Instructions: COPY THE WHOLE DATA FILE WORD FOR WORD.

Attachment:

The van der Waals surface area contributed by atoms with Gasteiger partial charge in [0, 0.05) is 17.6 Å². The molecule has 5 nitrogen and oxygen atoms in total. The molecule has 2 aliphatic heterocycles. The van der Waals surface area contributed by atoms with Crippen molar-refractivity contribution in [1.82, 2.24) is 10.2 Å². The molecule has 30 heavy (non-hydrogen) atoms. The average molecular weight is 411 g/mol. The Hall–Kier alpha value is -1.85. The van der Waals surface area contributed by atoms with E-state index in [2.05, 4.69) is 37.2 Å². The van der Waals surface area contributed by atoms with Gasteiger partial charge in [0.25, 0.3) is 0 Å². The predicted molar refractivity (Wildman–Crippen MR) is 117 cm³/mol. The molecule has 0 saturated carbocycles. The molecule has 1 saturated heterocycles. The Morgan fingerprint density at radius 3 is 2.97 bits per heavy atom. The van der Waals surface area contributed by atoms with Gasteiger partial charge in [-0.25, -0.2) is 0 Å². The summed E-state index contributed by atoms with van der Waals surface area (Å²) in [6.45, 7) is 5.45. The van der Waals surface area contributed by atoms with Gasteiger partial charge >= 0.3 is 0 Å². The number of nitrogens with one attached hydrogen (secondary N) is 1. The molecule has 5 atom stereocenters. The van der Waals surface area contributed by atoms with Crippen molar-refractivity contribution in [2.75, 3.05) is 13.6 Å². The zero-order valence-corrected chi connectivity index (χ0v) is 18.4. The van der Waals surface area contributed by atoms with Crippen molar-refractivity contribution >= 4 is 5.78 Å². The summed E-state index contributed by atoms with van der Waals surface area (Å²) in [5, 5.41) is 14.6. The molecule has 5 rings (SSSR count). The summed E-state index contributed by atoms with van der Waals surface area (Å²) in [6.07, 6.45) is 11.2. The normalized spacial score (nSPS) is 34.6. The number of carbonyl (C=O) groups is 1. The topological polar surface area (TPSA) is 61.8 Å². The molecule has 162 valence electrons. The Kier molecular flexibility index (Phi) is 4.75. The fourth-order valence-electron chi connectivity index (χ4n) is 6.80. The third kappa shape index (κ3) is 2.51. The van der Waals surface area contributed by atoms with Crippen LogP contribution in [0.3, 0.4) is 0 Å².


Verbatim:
The van der Waals surface area contributed by atoms with Gasteiger partial charge in [0, 0.05) is 17.6 Å². The molecule has 5 nitrogen and oxygen atoms in total. The molecule has 2 aliphatic heterocycles. The van der Waals surface area contributed by atoms with Crippen molar-refractivity contribution in [1.82, 2.24) is 10.2 Å². The molecule has 30 heavy (non-hydrogen) atoms. The average molecular weight is 411 g/mol. The Hall–Kier alpha value is -1.85. The van der Waals surface area contributed by atoms with E-state index in [2.05, 4.69) is 37.2 Å². The van der Waals surface area contributed by atoms with Gasteiger partial charge in [0.25, 0.3) is 0 Å². The predicted molar refractivity (Wildman–Crippen MR) is 117 cm³/mol. The molecule has 0 saturated carbocycles. The molecule has 1 saturated heterocycles. The Morgan fingerprint density at radius 3 is 2.97 bits per heavy atom. The van der Waals surface area contributed by atoms with Gasteiger partial charge in [-0.25, -0.2) is 0 Å². The summed E-state index contributed by atoms with van der Waals surface area (Å²) in [6.45, 7) is 5.45. The van der Waals surface area contributed by atoms with Gasteiger partial charge >= 0.3 is 0 Å². The number of nitrogens with one attached hydrogen (secondary N) is 1. The molecule has 5 atom stereocenters. The van der Waals surface area contributed by atoms with Crippen molar-refractivity contribution in [2.75, 3.05) is 13.6 Å². The zero-order valence-corrected chi connectivity index (χ0v) is 18.4. The van der Waals surface area contributed by atoms with Crippen molar-refractivity contribution >= 4 is 5.78 Å². The summed E-state index contributed by atoms with van der Waals surface area (Å²) in [5, 5.41) is 14.6. The molecule has 5 rings (SSSR count). The summed E-state index contributed by atoms with van der Waals surface area (Å²) in [6.07, 6.45) is 11.2. The normalized spacial score (nSPS) is 34.6. The number of carbonyl (C=O) groups is 1. The topological polar surface area (TPSA) is 61.8 Å². The molecule has 162 valence electrons. The Kier molecular flexibility index (Phi) is 4.75. The fourth-order valence-electron chi connectivity index (χ4n) is 6.80. The third kappa shape index (κ3) is 2.51. The van der Waals surface area contributed by atoms with Crippen LogP contribution in [0.3, 0.4) is 0 Å².